The nadir of this sort of nonsense was Operation Napkin, which was reported inter alia by the March 15, 2000 edition of the Times:
“RESTAURANT-GOERS who suspect the couple at the next table are eavesdropping on their conversation may not be far from the truth.
Police in Gloucester have begun a crackdown on racial abuse in ethnic restaurants by going undercover to make sure that diners keep unpalatable opinions to themselves.”
It began with four police officers – in plain clothes of course – dining out in Indian and Chinese restaurants in order to arrest people for mimicking Indian waiters. (This is not a joke, one man was said to have been heard committing such an atrocious act but “his behaviour was not bad enough to warrant prosecution.”)
As one senior officer pointed out: “We have no shortage of volunteers who are keen for a free meal.” He might have added at taxpayers’ expense. The grand result was that a 51 year old man was charged with racially aggravated harassment, although this was later dropped by the CPS.
Nevertheless, returning to the present and Sachs-Eldridge, she carps on: “In 2010, 48% of young black people were unemployed while the rate among white young people was 20%.” Exactly what is this supposed to prove, assuming it is true? More to the point, who wants to hire drug dealing, knife wielding, looting thugs of any race?
Of the riots she says “Footage of stand-offs against the police involving black, white and Asian youth shows young people whose lives are boxed in by poverty and dogged by the police feeling that they could challenge those conditions.”
She is wrong there, the rioters were exclusively or almost exclusively young, white and black but not Asian, indeed, much of the rioting was directed against Asian and other ethnic businesses; what would she have said if this had happened in 1930s Germany and the majority of shopkeepers had been Jewish?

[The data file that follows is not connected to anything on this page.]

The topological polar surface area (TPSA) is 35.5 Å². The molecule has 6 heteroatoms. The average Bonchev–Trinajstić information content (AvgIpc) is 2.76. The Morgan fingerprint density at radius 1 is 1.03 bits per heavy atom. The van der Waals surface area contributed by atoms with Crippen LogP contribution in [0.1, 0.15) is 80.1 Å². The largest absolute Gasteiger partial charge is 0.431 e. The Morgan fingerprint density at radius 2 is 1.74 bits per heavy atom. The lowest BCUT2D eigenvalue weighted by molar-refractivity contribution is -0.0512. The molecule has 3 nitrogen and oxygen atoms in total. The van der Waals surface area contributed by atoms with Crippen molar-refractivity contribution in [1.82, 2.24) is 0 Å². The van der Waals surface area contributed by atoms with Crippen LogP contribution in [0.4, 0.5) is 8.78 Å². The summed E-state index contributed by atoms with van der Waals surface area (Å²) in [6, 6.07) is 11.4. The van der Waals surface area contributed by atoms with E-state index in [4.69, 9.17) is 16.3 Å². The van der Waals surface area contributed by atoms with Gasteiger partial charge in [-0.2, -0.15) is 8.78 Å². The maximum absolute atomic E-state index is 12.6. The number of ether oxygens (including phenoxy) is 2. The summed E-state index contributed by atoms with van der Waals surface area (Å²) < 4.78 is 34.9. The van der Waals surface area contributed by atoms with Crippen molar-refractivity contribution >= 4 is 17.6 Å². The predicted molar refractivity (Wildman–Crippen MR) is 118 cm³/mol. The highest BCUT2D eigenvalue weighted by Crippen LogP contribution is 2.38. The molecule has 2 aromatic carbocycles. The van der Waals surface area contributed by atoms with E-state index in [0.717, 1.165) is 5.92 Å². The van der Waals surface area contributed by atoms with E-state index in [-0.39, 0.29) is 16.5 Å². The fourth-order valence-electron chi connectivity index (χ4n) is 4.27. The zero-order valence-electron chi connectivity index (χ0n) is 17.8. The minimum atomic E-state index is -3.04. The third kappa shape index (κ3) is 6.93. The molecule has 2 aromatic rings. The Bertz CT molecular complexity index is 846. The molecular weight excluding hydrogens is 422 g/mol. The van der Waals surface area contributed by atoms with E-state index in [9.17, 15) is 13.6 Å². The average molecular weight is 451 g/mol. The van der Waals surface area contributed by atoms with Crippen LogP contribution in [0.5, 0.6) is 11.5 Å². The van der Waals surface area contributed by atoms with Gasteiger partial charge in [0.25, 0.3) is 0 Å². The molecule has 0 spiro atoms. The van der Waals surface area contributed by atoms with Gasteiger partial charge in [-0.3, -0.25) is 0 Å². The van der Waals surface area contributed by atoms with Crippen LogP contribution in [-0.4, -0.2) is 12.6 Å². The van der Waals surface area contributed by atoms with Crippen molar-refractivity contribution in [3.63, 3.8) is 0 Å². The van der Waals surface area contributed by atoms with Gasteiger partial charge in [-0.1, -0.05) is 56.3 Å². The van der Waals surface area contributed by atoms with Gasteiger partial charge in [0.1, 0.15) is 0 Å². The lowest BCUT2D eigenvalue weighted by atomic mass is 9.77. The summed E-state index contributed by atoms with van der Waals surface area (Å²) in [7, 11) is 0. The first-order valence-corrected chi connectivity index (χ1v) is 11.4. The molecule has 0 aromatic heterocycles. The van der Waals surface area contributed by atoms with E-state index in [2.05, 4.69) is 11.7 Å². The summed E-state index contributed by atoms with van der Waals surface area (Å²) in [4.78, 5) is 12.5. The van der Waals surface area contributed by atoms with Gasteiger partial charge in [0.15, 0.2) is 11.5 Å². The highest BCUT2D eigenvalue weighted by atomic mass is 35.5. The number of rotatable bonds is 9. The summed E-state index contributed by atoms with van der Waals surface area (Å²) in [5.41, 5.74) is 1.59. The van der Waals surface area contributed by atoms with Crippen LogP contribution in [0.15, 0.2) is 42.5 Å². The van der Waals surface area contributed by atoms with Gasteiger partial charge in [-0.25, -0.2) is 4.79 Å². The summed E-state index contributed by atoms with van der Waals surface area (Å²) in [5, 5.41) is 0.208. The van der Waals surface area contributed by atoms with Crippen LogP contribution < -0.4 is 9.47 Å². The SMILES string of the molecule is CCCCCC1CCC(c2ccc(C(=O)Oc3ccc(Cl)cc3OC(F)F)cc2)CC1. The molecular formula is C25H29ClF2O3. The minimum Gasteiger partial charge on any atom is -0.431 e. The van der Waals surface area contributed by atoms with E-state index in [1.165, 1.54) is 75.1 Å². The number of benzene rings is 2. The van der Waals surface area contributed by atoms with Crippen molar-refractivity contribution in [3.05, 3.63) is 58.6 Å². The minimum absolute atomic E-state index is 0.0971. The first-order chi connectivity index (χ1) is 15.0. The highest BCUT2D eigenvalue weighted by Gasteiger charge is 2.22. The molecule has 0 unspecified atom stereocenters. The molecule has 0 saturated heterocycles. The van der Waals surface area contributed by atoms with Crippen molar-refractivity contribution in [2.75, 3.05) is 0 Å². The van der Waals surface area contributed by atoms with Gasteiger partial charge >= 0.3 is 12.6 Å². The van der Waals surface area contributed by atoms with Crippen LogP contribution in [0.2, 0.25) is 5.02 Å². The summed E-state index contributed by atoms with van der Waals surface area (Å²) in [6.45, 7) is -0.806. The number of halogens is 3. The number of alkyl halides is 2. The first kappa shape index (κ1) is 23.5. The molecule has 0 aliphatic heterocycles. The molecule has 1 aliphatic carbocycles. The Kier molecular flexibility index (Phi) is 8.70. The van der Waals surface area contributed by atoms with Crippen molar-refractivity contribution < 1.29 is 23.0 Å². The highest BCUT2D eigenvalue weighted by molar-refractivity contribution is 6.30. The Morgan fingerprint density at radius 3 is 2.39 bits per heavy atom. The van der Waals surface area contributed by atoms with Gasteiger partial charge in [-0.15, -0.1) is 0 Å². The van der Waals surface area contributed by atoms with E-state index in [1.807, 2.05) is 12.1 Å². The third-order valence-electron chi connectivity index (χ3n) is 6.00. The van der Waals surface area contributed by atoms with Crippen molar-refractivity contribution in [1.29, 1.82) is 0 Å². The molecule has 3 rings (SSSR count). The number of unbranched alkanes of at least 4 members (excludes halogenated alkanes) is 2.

Sachs-Eldridge and her ilk have no solutions because they cannot even see what are the real problems. The problem is not the capitalist system, which even if it were half as bad as she makes it out to be would not excuse the near fatal stabbing of a young man at the Notting Hill Carnival, the abuse of an innocent Malaysian student, nor the torching of shops in Croydon and Clapham. The breakdown of law and order and the at times savage behaviour of feral youths has little or nothing to do with the current financial malaise, and attempts to excuse it or to excuse some participants on the grounds of race or anything else is a cop out that can lead only to further civil unrest by failing to address the anti-social and at times wantonly destructive behaviour we have seen since the shooting dead of Mark Duggan.
This opinion article was written by an independent writer. The opinions and views expressed herein are those of the author and are not necessarily intended to reflect those of